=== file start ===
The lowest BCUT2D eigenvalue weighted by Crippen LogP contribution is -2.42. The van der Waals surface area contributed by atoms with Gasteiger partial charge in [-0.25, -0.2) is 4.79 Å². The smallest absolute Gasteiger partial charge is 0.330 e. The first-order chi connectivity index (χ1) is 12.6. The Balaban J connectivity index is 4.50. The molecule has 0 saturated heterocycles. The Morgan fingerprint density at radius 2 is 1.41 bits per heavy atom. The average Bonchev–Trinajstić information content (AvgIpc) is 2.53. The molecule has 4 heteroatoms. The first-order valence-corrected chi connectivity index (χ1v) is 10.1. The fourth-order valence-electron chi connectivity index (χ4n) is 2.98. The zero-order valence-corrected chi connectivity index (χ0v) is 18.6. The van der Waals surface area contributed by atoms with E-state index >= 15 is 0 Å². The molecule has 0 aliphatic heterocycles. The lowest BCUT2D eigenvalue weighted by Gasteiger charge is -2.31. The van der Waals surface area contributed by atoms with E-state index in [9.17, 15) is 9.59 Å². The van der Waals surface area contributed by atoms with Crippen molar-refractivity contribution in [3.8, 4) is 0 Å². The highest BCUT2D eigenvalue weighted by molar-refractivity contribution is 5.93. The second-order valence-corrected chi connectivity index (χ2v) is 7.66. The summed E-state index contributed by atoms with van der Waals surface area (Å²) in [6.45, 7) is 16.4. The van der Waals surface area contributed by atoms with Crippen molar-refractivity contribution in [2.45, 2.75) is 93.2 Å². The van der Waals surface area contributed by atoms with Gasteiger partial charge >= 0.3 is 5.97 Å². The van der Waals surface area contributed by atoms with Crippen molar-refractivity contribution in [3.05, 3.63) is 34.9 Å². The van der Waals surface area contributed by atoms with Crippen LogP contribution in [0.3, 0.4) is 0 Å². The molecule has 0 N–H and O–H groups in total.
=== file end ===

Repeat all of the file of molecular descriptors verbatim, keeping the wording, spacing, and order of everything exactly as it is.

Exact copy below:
The lowest BCUT2D eigenvalue weighted by Crippen LogP contribution is -2.42. The van der Waals surface area contributed by atoms with Gasteiger partial charge in [-0.25, -0.2) is 4.79 Å². The smallest absolute Gasteiger partial charge is 0.330 e. The first-order chi connectivity index (χ1) is 12.6. The Balaban J connectivity index is 4.50. The molecule has 0 saturated heterocycles. The Morgan fingerprint density at radius 2 is 1.41 bits per heavy atom. The average Bonchev–Trinajstić information content (AvgIpc) is 2.53. The molecule has 4 heteroatoms. The first-order valence-corrected chi connectivity index (χ1v) is 10.1. The fourth-order valence-electron chi connectivity index (χ4n) is 2.98. The zero-order valence-corrected chi connectivity index (χ0v) is 18.6. The van der Waals surface area contributed by atoms with E-state index >= 15 is 0 Å². The molecule has 0 aliphatic heterocycles. The lowest BCUT2D eigenvalue weighted by Gasteiger charge is -2.31. The van der Waals surface area contributed by atoms with E-state index in [9.17, 15) is 9.59 Å². The van der Waals surface area contributed by atoms with Crippen molar-refractivity contribution in [3.8, 4) is 0 Å². The highest BCUT2D eigenvalue weighted by molar-refractivity contribution is 5.93. The second-order valence-corrected chi connectivity index (χ2v) is 7.66. The summed E-state index contributed by atoms with van der Waals surface area (Å²) in [6.45, 7) is 16.4. The van der Waals surface area contributed by atoms with Crippen molar-refractivity contribution in [2.45, 2.75) is 93.2 Å². The van der Waals surface area contributed by atoms with Gasteiger partial charge >= 0.3 is 5.97 Å². The van der Waals surface area contributed by atoms with Crippen molar-refractivity contribution in [3.05, 3.63) is 34.9 Å². The van der Waals surface area contributed by atoms with Crippen LogP contribution in [0.3, 0.4) is 0 Å². The molecule has 0 N–H and O–H groups in total.